Tropical Storm Fred takes aim at Florida with dangerous surges

FILE PHOTO: Vehicles move through a flooded street during the passage of Tropical Storm Fred in Santo Domingo, Dominican Republic August 11, 2021. REUTERS/Ricardo Rojas

(Reuters) -Tropical Storm Fred gained momentum on Monday as it barreled toward the Florida Panhandle, closing some schools amid forecasts of “very dangerous” surges of 5 feet (1.5 meters) of water.

By early afternoon, the storm was 50 miles (80 km) south of Apalachicola, Florida, said Robbie Berg, hurricane specialist at the Miami-based National Hurricane Center (NHC).

It was expected to make landfall in the eastern Florida Panhandle area later on Monday.

Winds strengthened to 60 miles per hour (97 kph) but were not expected to reach hurricane levels of 74 miles per hour (119 kph).

“We’re not currently forecasting it to reach hurricane strength. It’s running out of time because we do think it will reach the coast later today,” Berg said.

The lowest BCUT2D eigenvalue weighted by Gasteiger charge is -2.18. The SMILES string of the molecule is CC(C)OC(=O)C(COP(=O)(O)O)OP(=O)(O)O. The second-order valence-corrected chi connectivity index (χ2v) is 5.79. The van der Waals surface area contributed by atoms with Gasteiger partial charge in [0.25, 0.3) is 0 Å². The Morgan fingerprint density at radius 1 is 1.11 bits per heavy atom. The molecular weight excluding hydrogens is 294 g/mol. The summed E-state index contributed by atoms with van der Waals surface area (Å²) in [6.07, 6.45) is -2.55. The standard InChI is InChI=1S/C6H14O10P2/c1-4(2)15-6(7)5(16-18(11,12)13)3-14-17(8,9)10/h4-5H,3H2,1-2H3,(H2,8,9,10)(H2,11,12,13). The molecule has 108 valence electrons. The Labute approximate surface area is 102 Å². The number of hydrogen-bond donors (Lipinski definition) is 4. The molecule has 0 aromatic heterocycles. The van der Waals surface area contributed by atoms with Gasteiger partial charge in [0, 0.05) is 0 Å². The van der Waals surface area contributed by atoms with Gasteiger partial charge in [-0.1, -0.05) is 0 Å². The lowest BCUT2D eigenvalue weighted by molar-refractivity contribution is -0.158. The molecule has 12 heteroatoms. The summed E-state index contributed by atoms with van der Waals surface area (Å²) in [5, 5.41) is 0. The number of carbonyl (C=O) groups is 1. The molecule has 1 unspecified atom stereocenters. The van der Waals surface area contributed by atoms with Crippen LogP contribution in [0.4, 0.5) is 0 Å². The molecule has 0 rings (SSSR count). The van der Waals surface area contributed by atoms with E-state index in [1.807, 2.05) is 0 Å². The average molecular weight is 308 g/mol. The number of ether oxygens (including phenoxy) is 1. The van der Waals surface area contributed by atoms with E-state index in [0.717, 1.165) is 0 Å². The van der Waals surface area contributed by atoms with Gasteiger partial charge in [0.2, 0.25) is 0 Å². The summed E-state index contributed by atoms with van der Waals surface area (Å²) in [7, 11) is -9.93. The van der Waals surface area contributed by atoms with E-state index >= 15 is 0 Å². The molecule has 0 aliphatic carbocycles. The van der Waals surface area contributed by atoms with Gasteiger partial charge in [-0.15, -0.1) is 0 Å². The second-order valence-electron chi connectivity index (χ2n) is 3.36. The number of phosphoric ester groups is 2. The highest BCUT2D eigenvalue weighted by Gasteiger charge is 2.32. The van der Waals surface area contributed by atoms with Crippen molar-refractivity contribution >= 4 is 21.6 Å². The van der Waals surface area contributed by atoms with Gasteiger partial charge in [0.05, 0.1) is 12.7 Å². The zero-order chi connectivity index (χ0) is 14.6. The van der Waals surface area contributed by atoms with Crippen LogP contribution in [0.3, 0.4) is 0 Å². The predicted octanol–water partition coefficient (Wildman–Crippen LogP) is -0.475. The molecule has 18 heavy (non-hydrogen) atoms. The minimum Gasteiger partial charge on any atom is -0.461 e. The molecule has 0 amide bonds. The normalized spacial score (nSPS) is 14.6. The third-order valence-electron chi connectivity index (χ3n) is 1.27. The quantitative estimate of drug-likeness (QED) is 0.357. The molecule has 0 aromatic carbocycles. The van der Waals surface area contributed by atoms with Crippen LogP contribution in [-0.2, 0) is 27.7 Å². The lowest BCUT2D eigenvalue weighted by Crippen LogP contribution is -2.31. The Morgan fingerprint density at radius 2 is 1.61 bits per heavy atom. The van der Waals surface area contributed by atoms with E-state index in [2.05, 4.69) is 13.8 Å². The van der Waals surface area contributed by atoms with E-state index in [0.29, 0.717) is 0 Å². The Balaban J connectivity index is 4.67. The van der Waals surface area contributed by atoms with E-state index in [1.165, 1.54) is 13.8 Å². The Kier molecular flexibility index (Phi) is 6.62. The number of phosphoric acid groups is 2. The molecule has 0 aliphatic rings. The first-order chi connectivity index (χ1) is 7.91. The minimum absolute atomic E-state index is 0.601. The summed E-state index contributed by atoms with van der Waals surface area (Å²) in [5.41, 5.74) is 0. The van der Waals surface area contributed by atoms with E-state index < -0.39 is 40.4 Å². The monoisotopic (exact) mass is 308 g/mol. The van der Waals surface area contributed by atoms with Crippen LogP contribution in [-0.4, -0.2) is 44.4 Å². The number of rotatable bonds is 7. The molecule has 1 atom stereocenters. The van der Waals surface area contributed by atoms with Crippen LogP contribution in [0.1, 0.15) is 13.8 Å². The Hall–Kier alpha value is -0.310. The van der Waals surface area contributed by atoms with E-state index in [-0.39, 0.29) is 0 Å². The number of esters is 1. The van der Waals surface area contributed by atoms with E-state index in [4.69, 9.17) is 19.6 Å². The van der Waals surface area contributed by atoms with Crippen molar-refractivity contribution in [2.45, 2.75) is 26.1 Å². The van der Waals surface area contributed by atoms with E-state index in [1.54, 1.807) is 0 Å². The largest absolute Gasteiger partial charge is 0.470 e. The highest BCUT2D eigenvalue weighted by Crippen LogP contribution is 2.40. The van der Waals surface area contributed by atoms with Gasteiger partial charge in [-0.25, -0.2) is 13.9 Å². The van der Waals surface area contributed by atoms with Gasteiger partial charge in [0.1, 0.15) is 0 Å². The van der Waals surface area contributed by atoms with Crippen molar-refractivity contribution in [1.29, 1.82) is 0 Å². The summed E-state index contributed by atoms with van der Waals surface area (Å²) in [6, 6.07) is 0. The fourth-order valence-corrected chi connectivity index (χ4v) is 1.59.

“We do think we could get storm surge as much as 5 feet (1.5 meters) above ground level, so if you were to stay in those areas, it would be very dangerous,” Berg said.

Additionally, heavy rainfall of up to 12 inches (30 cm) in some isolated spots in Florida was forecast, as well as drenching downpours in southeastern Alabama, Georgia and the western Carolinas, said senior hurricane specialist Richard Tasch.

But after landfall, the storm was expected to weaken quickly, Tasch said.

By midmorning on Monday, the storm was about 80 miles (130 km) southwest of Apalachicola and was moving northward at about 10 miles per hour (16 km per hour), according NHC.

Fred was expected to pick up strength as it tracked through warm Gulf of Mexico waters.

But after landfall, the storm was expected to weaken quickly, Tasch said.

Several school districts in western Florida closed for the day, promising to reopen on Tuesday.

“Buses cannot safely transport students at winds greater than 35 mph and current information indicates that we may experience 35 mph wind gusts beginning around 1 p.m.,” the Santa Rosa County school district said on its website.

(Reporting by Barbara Goldberg in New York; editing by Jonathan Oatis and Cynthia Osterman)

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